Preaching and The Conscience
I am preaching a series of messages through the life of Peter at the moment and it has been a blessing to me to dig into the early stages of his interaction with our Lord. In the second message, I preached about the Lord changing the name of Peter and spent some time preaching about the necessity of the conscience being struck with the Word of God. A quote that I wove into the message was from a book that Tony Mansinho sent to me a few weeks ago. It is the biography of Master Robert Bruce—Minister in the Kirk of Edinburgh by D. C. Macnicol. Bruce was one of the Scottish Puritans and despite some of their flaws, I have been incredibly blessed for close to thirty years by digging into their writings. Some time was spent by Macnicol exploring the matter of the conscience of Bruce being smitten by God and the Holy Scriptures. Here is the quote that I used:
I was so fearfully and extremely tormented that I would have been content to have been cast into a cauldron of hot melted lead, to have had my soul relieved of that insupportable weight. Always, so far as he spoke true, I confessed, restored to God to His glory, and craved God’s mercy for the merits of Christ: yea, appealed sore to his mercy, purchased to me by the blood, death, and passion of Christ. . . the Court of Justice. . . was turned of the bottomless mercy of God into a Court of Mercy to me: for that same night, ere the day dawned or ever the sun rose, He restrained these furies, and these outcries of my justly accusing conscience. . .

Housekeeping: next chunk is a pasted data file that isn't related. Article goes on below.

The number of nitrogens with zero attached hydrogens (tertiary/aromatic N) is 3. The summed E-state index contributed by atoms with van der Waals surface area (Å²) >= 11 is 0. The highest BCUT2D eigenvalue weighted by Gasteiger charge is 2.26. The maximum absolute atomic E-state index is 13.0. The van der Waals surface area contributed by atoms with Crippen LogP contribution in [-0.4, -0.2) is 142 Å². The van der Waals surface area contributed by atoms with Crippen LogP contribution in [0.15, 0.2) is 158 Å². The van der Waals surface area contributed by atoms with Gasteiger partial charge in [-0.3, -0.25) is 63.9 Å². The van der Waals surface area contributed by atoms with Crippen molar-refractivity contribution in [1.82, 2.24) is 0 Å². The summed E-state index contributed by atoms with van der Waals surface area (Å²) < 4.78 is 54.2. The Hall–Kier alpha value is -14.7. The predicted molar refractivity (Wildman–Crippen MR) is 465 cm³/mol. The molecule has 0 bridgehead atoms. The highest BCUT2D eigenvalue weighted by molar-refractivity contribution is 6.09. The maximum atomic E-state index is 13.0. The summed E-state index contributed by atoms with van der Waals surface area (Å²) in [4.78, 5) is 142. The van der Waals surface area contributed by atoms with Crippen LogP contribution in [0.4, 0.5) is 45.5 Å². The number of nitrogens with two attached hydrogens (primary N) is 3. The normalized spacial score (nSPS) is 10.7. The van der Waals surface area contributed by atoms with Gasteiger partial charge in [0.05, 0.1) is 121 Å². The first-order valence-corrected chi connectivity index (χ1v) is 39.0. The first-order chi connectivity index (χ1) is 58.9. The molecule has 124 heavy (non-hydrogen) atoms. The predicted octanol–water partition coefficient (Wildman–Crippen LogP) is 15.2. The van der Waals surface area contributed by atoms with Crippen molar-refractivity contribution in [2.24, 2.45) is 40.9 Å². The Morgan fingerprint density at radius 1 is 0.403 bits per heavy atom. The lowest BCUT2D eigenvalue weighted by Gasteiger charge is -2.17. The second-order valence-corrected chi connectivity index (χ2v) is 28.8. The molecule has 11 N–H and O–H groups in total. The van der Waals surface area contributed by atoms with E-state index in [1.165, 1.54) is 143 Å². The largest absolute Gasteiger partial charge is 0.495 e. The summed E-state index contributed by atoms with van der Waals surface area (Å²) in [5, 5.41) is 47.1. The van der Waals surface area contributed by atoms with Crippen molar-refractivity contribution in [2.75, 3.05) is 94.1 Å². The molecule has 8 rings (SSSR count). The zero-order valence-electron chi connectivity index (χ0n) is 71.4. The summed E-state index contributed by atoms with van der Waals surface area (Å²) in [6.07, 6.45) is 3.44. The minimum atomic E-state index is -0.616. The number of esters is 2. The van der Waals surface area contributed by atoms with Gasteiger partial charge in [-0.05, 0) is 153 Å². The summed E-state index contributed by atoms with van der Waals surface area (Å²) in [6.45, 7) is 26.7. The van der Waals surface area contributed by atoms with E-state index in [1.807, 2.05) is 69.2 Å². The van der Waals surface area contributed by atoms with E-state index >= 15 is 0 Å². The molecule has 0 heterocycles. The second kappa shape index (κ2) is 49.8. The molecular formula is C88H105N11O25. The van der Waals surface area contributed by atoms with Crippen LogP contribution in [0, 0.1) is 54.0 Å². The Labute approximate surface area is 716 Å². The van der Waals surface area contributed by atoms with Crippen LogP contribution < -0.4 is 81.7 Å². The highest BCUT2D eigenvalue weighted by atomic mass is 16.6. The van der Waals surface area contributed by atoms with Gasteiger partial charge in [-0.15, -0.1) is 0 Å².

As I was reading his biography, it was almost shocking to read of the way that this man’s conscience had been struck by the matter of the waiting judgment for sinners. I questioned myself if this kind of thought even visits people anymore when they are presented with the message of the gospel and the command to be born again. Can we see the weight, the pain, and the terror of Calvary? Do we even think of subjects like justice, retribution, and the wrath of God that awaits sinners? Does this line of thinking even cross the mind of the modern church attendee that there is a seriousness about public and private worship? But what caught my attention the most in that quote was “these outcries of my justly accusing conscience.” That was what planted the seed for this blog you are reading.
The conscience is at work in the work of a preacher in two ways. First, his own conscience is much at stake as he goes about ministry. The condition of my conscience affects my private prayer life, my private preparation in the study, and the public proclamation of the Word of God. Secondly, the conscience of those who hear us must be affected by the work of the preacher as well. That can certainly be one of the most disconcerting things about preaching that we struggle with as ministers. That very thing was at play the last time that I preached. While I am certainly thankful that the great majority of those who listened to the Word were engaged, there was still that few piddling with their phones, others present in body but absent in mind, those with hearts like the wayside, the thorny ground, and the stony ground, and a few wandering about in the hallways. While a preaching pastor has little control over some of that, he does have control over his own conscience as he approaches this matter of preaching God’s Word.